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What Is Colin Powell Up To?

Authors: James M. Lindsay, Senior Vice President, Director of Studies, and Maurice R. Greenberg Chair, and Ivo H. Daalder
February 25, 2002
NRC Handelsblad

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A few weeks ago, U.S. Secretary of State Colin Powell was downplaying talk of forcibly removing Saddam Hussein from power. "I never saw a plan that was going to take him out," he told the New York Times. "Iraq isn't going anywhere. It's in a fairly weakened state. It's doing some things we don't like. We'll continue to contain it."

But ever since President Bush's "axis of evil" speech, Powell has not stopped talking about changing Iraq's regime— unilaterally if necessary. Last week, he told the Financial Times that "Iraq would be better served with a different leadership— with a different regime." And he told Congress that "there may be times that we have to act alone. We can't have our national interest constrained by the views of the coalition."

Powell's about-face has alarmed many Europeans, who have regarded him as their best counter to the administration's unilateralist instincts. They care little whether he has had a genuine change of heart or is simply acknowledging that he has lost the internal debate on Iraq. What counts is that Washington now appears unified in its commitment to overthrow Saddam Hussein. Hence the torrent of recent complaints by Powell's European counterparts about an "absolutist" and "simplistic" U.S. foreign policy.

But Europe is misreading Powell— and the state of play in the administration. The secretary of state has not experienced a personal epiphany on Iraq, nor has he surrendered to the administration's hawks. He is what he always has been—a savvy bureaucratic operator who embraced Bush's tough rhetoric because he knew he had no choice. Anything else would have ruined his credibility with the president, and guaranteed that hard-liners would prevail on the substance as well as the tone of U.S. policy toward Iraq.

Yet in embracing the president's tough talk, Powell has softened it in key ways. While endorsing regime change, he has stressed that this has been Washington's goal since 1998. He has noted that there are many ways, including revitalized sanctions, to topple Hussein. And although he has not ruled out military force, he has emphasized that Bush "does not have a recommendation before him that would involve an armed conflict tomorrow." In short, the new Powell is no different than the old Powell.

So what is he up to on Iraq? His strategy hinges on exploiting the essential but misunderstood thrust of the "axis of evil" speech. Bush did not, as many have concluded, pledge to change the Iraqi, Iranian, and North Korean regimes by force. He only committed Washington to stopping their pursuit of weapons of mass destruction. Indeed, Bush was explicitly about what alarmed him: "By seeking weapons of mass destruction, these regimes pose a grave and growing danger."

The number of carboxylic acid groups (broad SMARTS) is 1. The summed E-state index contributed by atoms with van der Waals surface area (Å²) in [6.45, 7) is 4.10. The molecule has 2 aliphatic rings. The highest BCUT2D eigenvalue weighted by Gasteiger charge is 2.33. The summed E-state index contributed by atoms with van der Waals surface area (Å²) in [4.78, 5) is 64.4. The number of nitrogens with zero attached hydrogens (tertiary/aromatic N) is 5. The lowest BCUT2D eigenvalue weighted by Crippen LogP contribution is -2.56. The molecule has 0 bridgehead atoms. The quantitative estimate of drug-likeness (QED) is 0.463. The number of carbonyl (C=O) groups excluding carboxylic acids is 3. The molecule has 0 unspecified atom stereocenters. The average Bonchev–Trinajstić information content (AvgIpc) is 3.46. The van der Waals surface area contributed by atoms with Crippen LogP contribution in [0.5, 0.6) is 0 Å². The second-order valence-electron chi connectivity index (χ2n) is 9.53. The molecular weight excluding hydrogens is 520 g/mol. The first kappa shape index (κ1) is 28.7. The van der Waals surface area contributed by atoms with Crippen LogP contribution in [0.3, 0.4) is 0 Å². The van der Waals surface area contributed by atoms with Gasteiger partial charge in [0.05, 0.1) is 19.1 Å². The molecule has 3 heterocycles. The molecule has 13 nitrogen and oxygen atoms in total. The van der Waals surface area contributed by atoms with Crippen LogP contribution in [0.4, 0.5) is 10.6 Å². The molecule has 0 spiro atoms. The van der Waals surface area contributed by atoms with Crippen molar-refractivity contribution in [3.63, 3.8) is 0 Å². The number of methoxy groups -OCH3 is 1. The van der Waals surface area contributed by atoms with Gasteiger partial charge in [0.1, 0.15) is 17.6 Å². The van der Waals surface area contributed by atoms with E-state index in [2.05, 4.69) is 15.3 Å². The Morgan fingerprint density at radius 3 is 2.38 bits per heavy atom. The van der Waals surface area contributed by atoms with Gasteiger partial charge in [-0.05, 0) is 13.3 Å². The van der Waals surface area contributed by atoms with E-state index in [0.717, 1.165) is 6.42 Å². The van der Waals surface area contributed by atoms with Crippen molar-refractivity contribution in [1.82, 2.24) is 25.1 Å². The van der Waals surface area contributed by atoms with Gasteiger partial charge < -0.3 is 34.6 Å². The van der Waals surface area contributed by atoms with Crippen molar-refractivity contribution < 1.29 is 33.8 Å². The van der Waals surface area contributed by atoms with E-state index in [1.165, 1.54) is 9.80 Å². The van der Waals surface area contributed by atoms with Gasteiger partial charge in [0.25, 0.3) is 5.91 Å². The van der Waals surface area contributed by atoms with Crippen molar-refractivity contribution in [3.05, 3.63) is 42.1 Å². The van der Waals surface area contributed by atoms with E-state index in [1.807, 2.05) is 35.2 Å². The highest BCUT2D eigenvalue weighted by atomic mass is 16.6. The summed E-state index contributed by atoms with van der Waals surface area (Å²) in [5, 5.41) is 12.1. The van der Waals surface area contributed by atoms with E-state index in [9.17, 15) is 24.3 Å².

Administration hard-liners insist that only regime change can stop these programs. Agreements, even ones that provide for unfettered inspections, are merely obstacles for unscrupulous rulers to circumvent.

Powell thinks otherwise. In the case of Iraq, he thinks he can use the threat of regime change to strip Baghdad of its weapons of mass destruction. He wants to send Saddam a simple message: get rid of your weapons or we will get rid of you.

To make this strategy work, Powell must overcome two challenges. First, he must convince other major powers to join Washington in issuing an ultimatum to Baghdad— let UN weapons inspectors back in, and allow them to do their job, or face war. If the international community is united in making this demand, Saddam has good reason to comply. But if he faces a divided international community— or one content with token inspections— he will be emboldened rather than intimidated.

Powell faces a tough job selling this strategy in Europe and elsewhere, not the least because of his second challenge— persuading the president to forego regime change if Iraq submits to effective inspections. Administration hard-liners will push for regime change regardless of what Baghdad does. Powell's strongest card here is the president's own words. Bush has been saying since last November that Iraq must accept weapons inspectors. If other major powers decide to help make this happen, he must take yes for answer.

Powell's strategy is ironic. He represents a unilateralist administration but he is offering Europe a quintessentially multilateralist strategy. Whether Europe will find this multilateralism to its liking is an open question. But if it says no, it ensure that Washington travels down the very unilateralist path Europe has repeatedly condemned.

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